Eindhoven lies at the heart of the Dutch Brainport Region. 125 years ago, Philips was the main motor behind Eindhoven’s industrialization. Presently, high-tech companies such as ASML and NXP, both important players in the global chip market, and Eindhoven University of Technology play an key role in the city. Despite being a frontrunner in the field of technological development and ICTs in particular, the city’s local government only presented a smart city programme entitled “Smart Society Programme” in October 2016. This programme focusses on five themes, namely data; connectivity, infrastructure and platforms; living labs; communication & ecosystem development; and communication & branding.

As part of this programme, a number of projects are running in Eindhoven. For example, companies Philips Lighting and Heijmans are experimenting with smart street lighting. The municipality selected these two companies through a public procurement process, but unlike a conventional public procurement, no specific agreements have been made with regard to the number of lamp posts that have to be placed or the lamp posts’ characteristics. Instead, the companies are obliged to interact with local inhabitants of the streets in which they are experimenting to define what kind of functionalities the lamp posts will have. Another interesting development is that of the Brainport Smart District – a participatory greenfield redevelopment project. This project, in which a wide range of actors including Eindhoven University of Technology, Helmond and Eindhoven’s local governments and a number of private partners are involved, aims to build a new neighbourhood with around 1000 homes between Eindhoven and the town of Helmond, using a wide variety of smart technologies.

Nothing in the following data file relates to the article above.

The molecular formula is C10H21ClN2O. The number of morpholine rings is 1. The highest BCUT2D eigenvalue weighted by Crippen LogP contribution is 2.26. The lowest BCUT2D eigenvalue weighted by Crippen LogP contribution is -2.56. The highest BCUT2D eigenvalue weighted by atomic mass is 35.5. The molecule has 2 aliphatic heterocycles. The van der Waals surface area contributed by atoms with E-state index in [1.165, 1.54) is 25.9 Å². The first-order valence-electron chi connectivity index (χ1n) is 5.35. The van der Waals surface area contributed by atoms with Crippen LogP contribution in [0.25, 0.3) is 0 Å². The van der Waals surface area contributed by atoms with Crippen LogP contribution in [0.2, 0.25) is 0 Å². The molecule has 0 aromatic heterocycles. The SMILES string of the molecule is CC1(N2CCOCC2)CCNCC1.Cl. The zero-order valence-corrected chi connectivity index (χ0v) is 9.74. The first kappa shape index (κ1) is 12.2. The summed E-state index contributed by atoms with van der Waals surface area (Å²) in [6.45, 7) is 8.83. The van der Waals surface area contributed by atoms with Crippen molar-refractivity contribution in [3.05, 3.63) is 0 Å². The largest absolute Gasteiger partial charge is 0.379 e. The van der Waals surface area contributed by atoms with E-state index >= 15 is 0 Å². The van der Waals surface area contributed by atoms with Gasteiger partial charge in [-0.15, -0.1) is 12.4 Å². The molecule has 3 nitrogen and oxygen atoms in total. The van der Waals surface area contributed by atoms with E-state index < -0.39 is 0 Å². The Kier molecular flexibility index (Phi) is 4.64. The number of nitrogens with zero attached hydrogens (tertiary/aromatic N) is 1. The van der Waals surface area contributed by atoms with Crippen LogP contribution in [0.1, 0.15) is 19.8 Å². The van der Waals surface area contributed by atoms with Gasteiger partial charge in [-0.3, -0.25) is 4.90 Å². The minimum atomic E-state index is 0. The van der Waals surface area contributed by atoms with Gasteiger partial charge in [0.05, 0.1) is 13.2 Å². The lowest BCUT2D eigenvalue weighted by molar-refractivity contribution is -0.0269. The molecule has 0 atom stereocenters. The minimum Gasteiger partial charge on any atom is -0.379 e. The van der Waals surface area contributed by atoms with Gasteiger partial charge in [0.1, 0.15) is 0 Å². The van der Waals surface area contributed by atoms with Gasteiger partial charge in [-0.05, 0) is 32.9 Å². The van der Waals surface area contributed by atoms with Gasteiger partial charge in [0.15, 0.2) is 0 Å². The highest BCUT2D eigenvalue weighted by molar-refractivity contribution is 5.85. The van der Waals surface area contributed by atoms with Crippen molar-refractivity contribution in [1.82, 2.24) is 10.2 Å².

Besides these “quadruple helix” initiatives with invited participation from citizens, initiatives that started withactive involvement of citizens also take place in Eindhoven. For example, two citizens started air-quality platform AiREAS, which now brings citizens, companies, knowledge institutes and (local) governmental institutes together to jointly work towards cleaner air. Waag Society, an organization keen to democratize technology, runs a project that aims to enable people to measure nuclear radiation instead of being dependent on official radiation measurement.

As researcher Evelien de Hoop argues: “Eindhoven is an interesting city to study because of the city’s experimentation with new forms of public-private partnerships combined with cases in which bottom-up initiatives attempt to challenge who creates, has access to and can act upon environmental data.